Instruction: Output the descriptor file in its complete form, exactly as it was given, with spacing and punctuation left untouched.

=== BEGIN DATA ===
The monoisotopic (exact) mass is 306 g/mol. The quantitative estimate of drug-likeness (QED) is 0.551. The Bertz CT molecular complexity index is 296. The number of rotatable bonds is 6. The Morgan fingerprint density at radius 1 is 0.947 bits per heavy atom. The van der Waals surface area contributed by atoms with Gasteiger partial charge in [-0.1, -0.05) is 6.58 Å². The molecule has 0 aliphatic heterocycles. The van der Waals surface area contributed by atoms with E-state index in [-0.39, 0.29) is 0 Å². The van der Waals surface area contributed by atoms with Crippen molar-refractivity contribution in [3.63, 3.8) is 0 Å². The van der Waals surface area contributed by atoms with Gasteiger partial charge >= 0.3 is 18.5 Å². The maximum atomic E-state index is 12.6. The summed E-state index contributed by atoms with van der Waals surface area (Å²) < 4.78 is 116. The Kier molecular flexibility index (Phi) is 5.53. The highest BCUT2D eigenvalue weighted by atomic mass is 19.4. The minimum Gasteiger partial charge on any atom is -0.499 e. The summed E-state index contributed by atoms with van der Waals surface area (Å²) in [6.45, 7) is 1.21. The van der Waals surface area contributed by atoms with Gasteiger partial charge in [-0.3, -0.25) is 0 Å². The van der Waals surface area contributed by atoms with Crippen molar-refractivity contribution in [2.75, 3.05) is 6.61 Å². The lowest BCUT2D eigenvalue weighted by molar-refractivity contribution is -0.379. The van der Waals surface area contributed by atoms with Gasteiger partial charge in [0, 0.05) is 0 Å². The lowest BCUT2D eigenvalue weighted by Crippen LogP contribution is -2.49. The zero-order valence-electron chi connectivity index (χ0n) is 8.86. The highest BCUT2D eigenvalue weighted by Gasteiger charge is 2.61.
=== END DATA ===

The monoisotopic (exact) mass is 306 g/mol. The quantitative estimate of drug-likeness (QED) is 0.551. The Bertz CT molecular complexity index is 296. The number of rotatable bonds is 6. The Morgan fingerprint density at radius 1 is 0.947 bits per heavy atom. The van der Waals surface area contributed by atoms with Gasteiger partial charge in [-0.1, -0.05) is 6.58 Å². The molecule has 0 aliphatic heterocycles. The van der Waals surface area contributed by atoms with E-state index in [-0.39, 0.29) is 0 Å². The van der Waals surface area contributed by atoms with Crippen molar-refractivity contribution in [3.63, 3.8) is 0 Å². The van der Waals surface area contributed by atoms with Gasteiger partial charge >= 0.3 is 18.5 Å². The maximum atomic E-state index is 12.6. The summed E-state index contributed by atoms with van der Waals surface area (Å²) < 4.78 is 116. The Kier molecular flexibility index (Phi) is 5.53. The highest BCUT2D eigenvalue weighted by atomic mass is 19.4. The minimum Gasteiger partial charge on any atom is -0.499 e. The summed E-state index contributed by atoms with van der Waals surface area (Å²) in [6.45, 7) is 1.21. The van der Waals surface area contributed by atoms with Gasteiger partial charge in [-0.3, -0.25) is 0 Å². The van der Waals surface area contributed by atoms with Crippen molar-refractivity contribution in [2.75, 3.05) is 6.61 Å². The lowest BCUT2D eigenvalue weighted by molar-refractivity contribution is -0.379. The van der Waals surface area contributed by atoms with Gasteiger partial charge in [0, 0.05) is 0 Å². The lowest BCUT2D eigenvalue weighted by Crippen LogP contribution is -2.49. The zero-order valence-electron chi connectivity index (χ0n) is 8.86. The highest BCUT2D eigenvalue weighted by Gasteiger charge is 2.61.